Former elected Shorewood official lobbies against public access to Village finances

Trustees Langenkamp and Johnson, Village Manager Madere and former incumbent Rodney Dow misunderstand why public opposes the use of Village money without authority from trustees



Editor of MilwaukeePress.Net

SHOREWOOD, Wis. (January 2, 2004) -- Most politicians who choose to step out of the limelight move on and let the succeeding governing body work out problems on their own.


Someone very much like Rodney Dow

Former Shorewood President Rodney Dow

But not hautocrats like former Shorewood Village President Rodney Dow. Speaking repeatedly at the November 17, 2003 pre-budget Village Board meeting, Mr. Dow prefaced his opinion each time with a reminder that he served two terms as Village president. Mr. Dow apparently is suggesting that the fact that he chose not to run for re-election last April makes him wiser than anyone else who also didn’t run.

And that may be so in a benevolent hautocracy, where rulers are valued and respected on the basis of blatant and disdainful pride.


Unfortunately for Mr. Dow, his tedious reminders appear to be little more than silly and sophomoric blatherings meant to perpetuate the arrogant, implausible and illegal perspective of some Village trustees who apparently feel that the Village is better off when the public’s business is left to secret, non-public schemes among themselves. This attitude is evident in the current crisis of confidence that came with revelations in the Milwaukee Journal Sentinel that half a million tax dollars made it to the Village library without a vote by the trustees.


This, at first look, is at least incompetence and misconduct by whoever transferred the money. It is also negligence on the part of the Trustees who did not demand an explanation.


Rather than allow for an open inspection of the records, Dow and those who share his hautocratic mindset attacked those who suggested there should be an accounting of the library finances.


Instead of understanding that openness is a requisite for integrity and confidence in a democracy, the hautocrats attacked the Journal Sentinel reporter’s credibility.


Rather than open the records, the hautocrats complained that the newspaper reports made the Village look bad.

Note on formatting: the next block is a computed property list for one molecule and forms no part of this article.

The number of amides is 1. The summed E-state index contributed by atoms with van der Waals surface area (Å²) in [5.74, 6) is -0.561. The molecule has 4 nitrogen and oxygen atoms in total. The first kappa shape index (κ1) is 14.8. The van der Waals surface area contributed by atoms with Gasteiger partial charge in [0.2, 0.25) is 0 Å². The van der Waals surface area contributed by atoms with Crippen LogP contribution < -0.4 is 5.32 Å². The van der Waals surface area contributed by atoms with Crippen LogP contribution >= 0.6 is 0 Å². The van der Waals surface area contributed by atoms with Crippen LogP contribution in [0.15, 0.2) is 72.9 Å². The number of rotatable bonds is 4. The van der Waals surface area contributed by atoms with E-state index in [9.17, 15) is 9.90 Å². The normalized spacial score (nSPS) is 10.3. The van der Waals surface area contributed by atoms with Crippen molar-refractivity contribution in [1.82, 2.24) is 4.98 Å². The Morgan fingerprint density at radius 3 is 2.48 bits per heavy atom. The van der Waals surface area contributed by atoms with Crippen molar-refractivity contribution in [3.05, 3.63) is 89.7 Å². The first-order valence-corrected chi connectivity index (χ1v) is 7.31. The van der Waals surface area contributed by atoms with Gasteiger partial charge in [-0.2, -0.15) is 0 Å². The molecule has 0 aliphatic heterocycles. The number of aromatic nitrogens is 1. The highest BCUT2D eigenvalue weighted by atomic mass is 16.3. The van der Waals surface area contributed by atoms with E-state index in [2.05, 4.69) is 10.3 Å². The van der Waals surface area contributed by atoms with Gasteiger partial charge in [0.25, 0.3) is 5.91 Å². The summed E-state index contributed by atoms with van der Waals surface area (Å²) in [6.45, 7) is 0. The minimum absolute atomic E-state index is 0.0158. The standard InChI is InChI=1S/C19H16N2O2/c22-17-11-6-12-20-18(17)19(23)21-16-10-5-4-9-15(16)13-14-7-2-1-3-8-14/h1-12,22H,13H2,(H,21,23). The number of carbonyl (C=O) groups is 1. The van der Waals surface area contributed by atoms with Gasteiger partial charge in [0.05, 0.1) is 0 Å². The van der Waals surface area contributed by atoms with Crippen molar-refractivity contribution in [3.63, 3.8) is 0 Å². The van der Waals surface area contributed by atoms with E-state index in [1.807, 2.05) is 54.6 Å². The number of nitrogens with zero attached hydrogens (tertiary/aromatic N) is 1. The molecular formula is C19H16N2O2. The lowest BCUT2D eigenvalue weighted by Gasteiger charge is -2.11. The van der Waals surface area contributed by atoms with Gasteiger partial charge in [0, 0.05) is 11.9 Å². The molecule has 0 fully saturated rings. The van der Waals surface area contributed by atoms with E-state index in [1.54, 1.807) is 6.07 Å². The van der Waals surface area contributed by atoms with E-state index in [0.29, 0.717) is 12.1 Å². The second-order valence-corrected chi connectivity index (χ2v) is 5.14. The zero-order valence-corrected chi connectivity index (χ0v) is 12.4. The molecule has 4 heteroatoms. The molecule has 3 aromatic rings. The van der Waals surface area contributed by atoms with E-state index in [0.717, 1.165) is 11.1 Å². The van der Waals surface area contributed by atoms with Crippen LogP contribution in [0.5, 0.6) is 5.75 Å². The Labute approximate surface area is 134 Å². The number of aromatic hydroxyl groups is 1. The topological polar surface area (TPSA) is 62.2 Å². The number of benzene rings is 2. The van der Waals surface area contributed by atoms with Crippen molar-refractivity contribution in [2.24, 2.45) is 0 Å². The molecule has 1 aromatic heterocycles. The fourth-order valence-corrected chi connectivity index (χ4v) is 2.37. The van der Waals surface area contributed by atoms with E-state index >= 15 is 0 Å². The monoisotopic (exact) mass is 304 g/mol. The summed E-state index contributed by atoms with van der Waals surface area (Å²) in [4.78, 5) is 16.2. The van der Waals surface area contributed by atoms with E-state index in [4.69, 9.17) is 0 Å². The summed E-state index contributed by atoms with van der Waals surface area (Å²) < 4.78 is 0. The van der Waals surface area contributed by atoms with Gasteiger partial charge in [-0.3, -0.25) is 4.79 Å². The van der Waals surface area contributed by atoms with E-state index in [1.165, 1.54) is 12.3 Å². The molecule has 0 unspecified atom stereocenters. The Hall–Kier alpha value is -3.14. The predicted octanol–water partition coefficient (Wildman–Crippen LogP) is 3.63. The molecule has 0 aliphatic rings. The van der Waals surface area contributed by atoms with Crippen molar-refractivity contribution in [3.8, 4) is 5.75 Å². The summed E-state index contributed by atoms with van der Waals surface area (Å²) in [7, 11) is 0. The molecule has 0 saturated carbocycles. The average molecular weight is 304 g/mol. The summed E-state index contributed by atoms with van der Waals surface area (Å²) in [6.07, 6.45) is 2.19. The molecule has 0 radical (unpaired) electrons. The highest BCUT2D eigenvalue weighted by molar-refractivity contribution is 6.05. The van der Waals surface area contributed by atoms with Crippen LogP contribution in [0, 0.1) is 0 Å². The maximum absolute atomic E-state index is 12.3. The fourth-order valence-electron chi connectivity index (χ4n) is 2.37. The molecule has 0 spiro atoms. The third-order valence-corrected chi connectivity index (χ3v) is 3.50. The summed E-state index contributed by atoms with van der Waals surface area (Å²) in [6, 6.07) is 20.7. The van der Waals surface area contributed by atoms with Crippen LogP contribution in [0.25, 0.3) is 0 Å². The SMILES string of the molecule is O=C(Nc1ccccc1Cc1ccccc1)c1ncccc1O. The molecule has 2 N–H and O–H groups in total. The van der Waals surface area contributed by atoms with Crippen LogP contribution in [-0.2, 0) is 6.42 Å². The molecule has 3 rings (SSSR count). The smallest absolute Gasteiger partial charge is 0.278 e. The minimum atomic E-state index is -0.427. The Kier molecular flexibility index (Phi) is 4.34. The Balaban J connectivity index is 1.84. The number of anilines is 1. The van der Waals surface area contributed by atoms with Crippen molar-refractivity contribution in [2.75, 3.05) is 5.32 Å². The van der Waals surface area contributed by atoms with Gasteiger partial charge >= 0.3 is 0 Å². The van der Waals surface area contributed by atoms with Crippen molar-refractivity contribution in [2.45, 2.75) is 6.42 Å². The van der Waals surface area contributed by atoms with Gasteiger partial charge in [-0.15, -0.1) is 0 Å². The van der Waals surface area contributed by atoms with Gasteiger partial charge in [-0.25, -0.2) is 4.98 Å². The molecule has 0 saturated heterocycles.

Instead of making the records public, the Village is being sued for violating the public records act. How does that make the Village look?


More troubling yet was Mr. Dow’s convoluted and sarcastic letter in the Dec. 18, 2003 Shorewood Herald, in which he called the Village employee or official who revealed the illegal fund transfer a “mole,” and the revelation a “leak.”


A simple search of the Journal Sentinel’s archives reveals that Mr. Dow is not an objective Village resident but a partisan shill, throwing what influence he apparently thinks he has behind a group of trustees who are covering up for what may be illegal acts.


I really don’t know much about Mr. Dow except what I saw when I covered the Shorewood Village Board as a newspaper reporter a few times during his tenure. I recall, for example, one evening a few years ago when members of the Village Board were speaking among themselves in soft voices at a public meeting in the Village courtroom. Along with Mr. Dow during that political configuration were current Trustees Vida Langenkamp and Guy Johnson. I recall that meeting because I was unable to hear the discussion so I walked within ear shot of the trustees so I could take notes. As I stood near the conversing officials, Village Manager Edward Madere approached me and suggested that it was inappropriate for a member of the public to be where I was standing. I pointed out to him that the meeting was public and by law the business was to be conducted openly. Mr. Madere acknowledged that and chose to not press the issue, but it struck me that his first inclination was to impede the public and press from monitoring the Village business.

Now, we have Mr. Dow joining Ms. Langenkamp, Mr. Johnson and Trustee Ellen Eckman opposing the public inquiry into what the Journal Sentinel calls the “$535,000 ‘advance’ that the village manager approved from the village's reserve fund to cover cost overruns and pledges that have not yet been paid.”

Now, some trustees suggest the Village Board simply ratify the illegal transfer by approving it after the fact. Why would this be necessary if the transfer were legal in the first place?


Langenkamp, Johnson, Madere and Dow apparently misunderstand why there is opposition to the use of this public money without authority. It is not about the library, or literacy, or the value of books or whether we have the fourth best library in the state or whether taxes should be higher or lower. It is that we do not want to be governed by a benign hautocracy.